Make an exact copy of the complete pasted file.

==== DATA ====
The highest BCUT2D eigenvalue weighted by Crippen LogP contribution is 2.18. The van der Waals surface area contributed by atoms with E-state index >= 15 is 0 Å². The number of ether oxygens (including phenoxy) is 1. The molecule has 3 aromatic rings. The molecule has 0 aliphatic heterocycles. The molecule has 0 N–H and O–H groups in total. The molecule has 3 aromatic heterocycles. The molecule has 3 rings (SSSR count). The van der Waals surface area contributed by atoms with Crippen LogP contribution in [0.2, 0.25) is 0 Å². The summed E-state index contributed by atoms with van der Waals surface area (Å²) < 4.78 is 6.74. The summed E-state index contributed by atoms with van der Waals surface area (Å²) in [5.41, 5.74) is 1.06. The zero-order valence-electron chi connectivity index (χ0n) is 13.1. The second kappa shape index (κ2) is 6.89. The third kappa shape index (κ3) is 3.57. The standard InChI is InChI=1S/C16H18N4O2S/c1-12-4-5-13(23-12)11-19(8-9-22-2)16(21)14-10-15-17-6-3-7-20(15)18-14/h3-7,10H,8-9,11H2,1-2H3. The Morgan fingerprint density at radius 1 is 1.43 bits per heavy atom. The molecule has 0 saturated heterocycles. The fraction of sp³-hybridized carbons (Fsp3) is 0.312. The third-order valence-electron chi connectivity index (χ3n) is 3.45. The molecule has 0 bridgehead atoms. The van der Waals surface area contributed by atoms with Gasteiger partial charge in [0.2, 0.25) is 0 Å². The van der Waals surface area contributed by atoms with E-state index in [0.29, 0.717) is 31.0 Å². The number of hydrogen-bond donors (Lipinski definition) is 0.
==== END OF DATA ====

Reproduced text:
The highest BCUT2D eigenvalue weighted by Crippen LogP contribution is 2.18. The van der Waals surface area contributed by atoms with E-state index >= 15 is 0 Å². The number of ether oxygens (including phenoxy) is 1. The molecule has 3 aromatic rings. The molecule has 0 aliphatic heterocycles. The molecule has 0 N–H and O–H groups in total. The molecule has 3 aromatic heterocycles. The molecule has 3 rings (SSSR count). The van der Waals surface area contributed by atoms with Crippen LogP contribution in [0.2, 0.25) is 0 Å². The summed E-state index contributed by atoms with van der Waals surface area (Å²) < 4.78 is 6.74. The summed E-state index contributed by atoms with van der Waals surface area (Å²) in [5.41, 5.74) is 1.06. The zero-order valence-electron chi connectivity index (χ0n) is 13.1. The second kappa shape index (κ2) is 6.89. The third kappa shape index (κ3) is 3.57. The standard InChI is InChI=1S/C16H18N4O2S/c1-12-4-5-13(23-12)11-19(8-9-22-2)16(21)14-10-15-17-6-3-7-20(15)18-14/h3-7,10H,8-9,11H2,1-2H3. The Morgan fingerprint density at radius 1 is 1.43 bits per heavy atom. The molecule has 0 saturated heterocycles. The fraction of sp³-hybridized carbons (Fsp3) is 0.312. The third-order valence-electron chi connectivity index (χ3n) is 3.45. The molecule has 0 bridgehead atoms. The van der Waals surface area contributed by atoms with Gasteiger partial charge in [0.2, 0.25) is 0 Å². The van der Waals surface area contributed by atoms with E-state index in [0.29, 0.717) is 31.0 Å². The number of hydrogen-bond donors (Lipinski definition) is 0.